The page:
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Thursday, August 06, 2015
Sony Eliminates Mechanical Filter From Infrared Cameras


Sony has developed a technology to lower the cost of an image sensor supporting both visible and near-infrared lights.

Typically, to take an image using visible light, a filter that blocks near-infrared light is used in front of a sensor by using a movable mechanism. Sony says it has eliminated the mechanical filter by using a different color filter.

Normal color filters consist of three colors: red (R), green (G) and blue (B). And G is used for two pixels in consideration of the sensitivity of a sensor. In other words, color display is realized by four pixels. And this repetitive pattern corresponds to each color of an image sensor.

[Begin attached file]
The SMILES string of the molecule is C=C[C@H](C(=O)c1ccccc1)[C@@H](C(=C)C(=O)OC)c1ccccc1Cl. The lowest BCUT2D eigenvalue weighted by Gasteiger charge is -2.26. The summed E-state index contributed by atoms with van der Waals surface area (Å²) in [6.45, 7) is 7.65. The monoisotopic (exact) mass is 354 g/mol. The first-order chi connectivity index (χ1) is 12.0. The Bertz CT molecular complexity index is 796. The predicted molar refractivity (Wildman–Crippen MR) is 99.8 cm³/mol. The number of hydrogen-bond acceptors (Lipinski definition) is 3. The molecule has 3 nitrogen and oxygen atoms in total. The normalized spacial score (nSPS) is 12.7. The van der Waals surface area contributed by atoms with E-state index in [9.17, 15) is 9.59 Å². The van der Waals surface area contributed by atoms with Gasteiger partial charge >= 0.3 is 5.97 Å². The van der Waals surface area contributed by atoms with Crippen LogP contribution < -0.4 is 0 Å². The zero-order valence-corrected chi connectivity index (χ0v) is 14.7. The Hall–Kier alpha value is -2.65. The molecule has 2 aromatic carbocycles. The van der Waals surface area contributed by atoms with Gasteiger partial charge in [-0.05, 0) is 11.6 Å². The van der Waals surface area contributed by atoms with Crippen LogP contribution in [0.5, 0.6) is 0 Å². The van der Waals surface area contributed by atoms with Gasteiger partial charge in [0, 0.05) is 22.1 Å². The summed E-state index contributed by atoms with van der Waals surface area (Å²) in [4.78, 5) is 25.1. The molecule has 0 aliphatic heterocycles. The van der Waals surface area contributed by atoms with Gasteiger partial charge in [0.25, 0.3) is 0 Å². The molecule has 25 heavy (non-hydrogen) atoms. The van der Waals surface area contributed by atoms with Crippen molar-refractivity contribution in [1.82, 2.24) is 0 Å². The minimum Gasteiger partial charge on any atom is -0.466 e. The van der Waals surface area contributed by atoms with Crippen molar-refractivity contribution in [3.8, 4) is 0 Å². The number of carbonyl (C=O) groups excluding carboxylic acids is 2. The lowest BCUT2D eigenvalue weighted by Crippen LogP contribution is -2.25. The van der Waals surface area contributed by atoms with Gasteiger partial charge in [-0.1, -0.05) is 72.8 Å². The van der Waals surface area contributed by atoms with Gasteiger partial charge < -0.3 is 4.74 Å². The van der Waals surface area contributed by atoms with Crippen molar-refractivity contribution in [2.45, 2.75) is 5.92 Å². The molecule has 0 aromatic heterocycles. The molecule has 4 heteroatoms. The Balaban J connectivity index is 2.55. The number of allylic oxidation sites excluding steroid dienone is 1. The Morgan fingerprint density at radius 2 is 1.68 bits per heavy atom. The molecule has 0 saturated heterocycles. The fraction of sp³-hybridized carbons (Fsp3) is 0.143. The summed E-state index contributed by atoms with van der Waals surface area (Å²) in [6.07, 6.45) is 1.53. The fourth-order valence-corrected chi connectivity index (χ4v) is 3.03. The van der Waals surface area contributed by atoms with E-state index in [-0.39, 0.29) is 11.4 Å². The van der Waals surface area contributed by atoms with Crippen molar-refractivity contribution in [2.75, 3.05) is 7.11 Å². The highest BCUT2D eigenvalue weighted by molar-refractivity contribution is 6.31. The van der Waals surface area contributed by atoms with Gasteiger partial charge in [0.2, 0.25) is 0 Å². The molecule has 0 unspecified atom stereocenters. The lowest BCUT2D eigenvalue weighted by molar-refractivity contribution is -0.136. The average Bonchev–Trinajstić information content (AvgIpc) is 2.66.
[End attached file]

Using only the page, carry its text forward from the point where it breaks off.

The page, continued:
Sony replaced half of G with white (W). By using data of the three primary colors in addition to W to perform data processing, it becomes possible to remove only near-infrared light signals, Sony said. As a result, an image can be taken by using less-deteriorated visible light without a filter that removes near-infrared light.

However, the amount of G input signals is reduced, possibly lowering image quality. But this is made up for by image processing.

The new technology enables existing image sensors to take an image using not only visible light but near-infrared light just by replacing a color filter and image processing software.

The new technology was announced last month at Infrared Array Sensor Forum 2015.



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